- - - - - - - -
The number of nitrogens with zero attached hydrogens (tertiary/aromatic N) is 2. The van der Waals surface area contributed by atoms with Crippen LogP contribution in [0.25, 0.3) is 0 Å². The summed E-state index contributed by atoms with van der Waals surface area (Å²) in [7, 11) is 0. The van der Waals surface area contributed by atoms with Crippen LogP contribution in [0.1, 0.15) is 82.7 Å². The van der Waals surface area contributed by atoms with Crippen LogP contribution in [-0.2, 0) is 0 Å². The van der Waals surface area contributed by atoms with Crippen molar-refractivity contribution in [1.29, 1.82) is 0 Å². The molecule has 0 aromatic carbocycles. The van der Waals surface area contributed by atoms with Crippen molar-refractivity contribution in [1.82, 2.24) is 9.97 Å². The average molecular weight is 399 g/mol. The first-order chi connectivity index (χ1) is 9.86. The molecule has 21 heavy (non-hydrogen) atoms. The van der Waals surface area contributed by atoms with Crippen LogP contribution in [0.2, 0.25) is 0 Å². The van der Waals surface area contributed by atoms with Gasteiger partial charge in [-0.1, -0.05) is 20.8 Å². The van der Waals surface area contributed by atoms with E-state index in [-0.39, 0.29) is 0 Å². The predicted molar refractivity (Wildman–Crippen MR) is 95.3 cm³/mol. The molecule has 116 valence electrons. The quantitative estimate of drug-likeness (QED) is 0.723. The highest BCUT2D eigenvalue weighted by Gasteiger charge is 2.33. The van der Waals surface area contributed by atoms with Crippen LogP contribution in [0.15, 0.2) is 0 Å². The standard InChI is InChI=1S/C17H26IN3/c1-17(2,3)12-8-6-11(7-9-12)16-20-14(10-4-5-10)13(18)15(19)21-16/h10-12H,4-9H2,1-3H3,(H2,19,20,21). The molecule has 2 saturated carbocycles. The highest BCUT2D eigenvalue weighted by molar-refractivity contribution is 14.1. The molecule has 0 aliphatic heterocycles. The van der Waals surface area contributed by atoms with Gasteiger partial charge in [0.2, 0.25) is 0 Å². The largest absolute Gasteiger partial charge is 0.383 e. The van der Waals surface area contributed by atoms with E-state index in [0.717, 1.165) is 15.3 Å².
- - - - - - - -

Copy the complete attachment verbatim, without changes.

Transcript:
The number of nitrogens with zero attached hydrogens (tertiary/aromatic N) is 2. The van der Waals surface area contributed by atoms with Crippen LogP contribution in [0.25, 0.3) is 0 Å². The summed E-state index contributed by atoms with van der Waals surface area (Å²) in [7, 11) is 0. The van der Waals surface area contributed by atoms with Crippen LogP contribution in [0.1, 0.15) is 82.7 Å². The van der Waals surface area contributed by atoms with Crippen LogP contribution in [-0.2, 0) is 0 Å². The van der Waals surface area contributed by atoms with Crippen molar-refractivity contribution in [1.29, 1.82) is 0 Å². The molecule has 0 aromatic carbocycles. The van der Waals surface area contributed by atoms with Crippen molar-refractivity contribution in [1.82, 2.24) is 9.97 Å². The average molecular weight is 399 g/mol. The first-order chi connectivity index (χ1) is 9.86. The molecule has 21 heavy (non-hydrogen) atoms. The van der Waals surface area contributed by atoms with Crippen LogP contribution in [0.2, 0.25) is 0 Å². The van der Waals surface area contributed by atoms with Gasteiger partial charge in [-0.1, -0.05) is 20.8 Å². The van der Waals surface area contributed by atoms with E-state index in [-0.39, 0.29) is 0 Å². The predicted molar refractivity (Wildman–Crippen MR) is 95.3 cm³/mol. The molecule has 116 valence electrons. The quantitative estimate of drug-likeness (QED) is 0.723. The highest BCUT2D eigenvalue weighted by Gasteiger charge is 2.33. The van der Waals surface area contributed by atoms with Crippen LogP contribution in [0.15, 0.2) is 0 Å². The standard InChI is InChI=1S/C17H26IN3/c1-17(2,3)12-8-6-11(7-9-12)16-20-14(10-4-5-10)13(18)15(19)21-16/h10-12H,4-9H2,1-3H3,(H2,19,20,21). The molecule has 2 saturated carbocycles. The highest BCUT2D eigenvalue weighted by molar-refractivity contribution is 14.1. The molecule has 0 aliphatic heterocycles. The van der Waals surface area contributed by atoms with Gasteiger partial charge in [0.2, 0.25) is 0 Å². The largest absolute Gasteiger partial charge is 0.383 e. The van der Waals surface area contributed by atoms with E-state index in [0.717, 1.165) is 15.3 Å².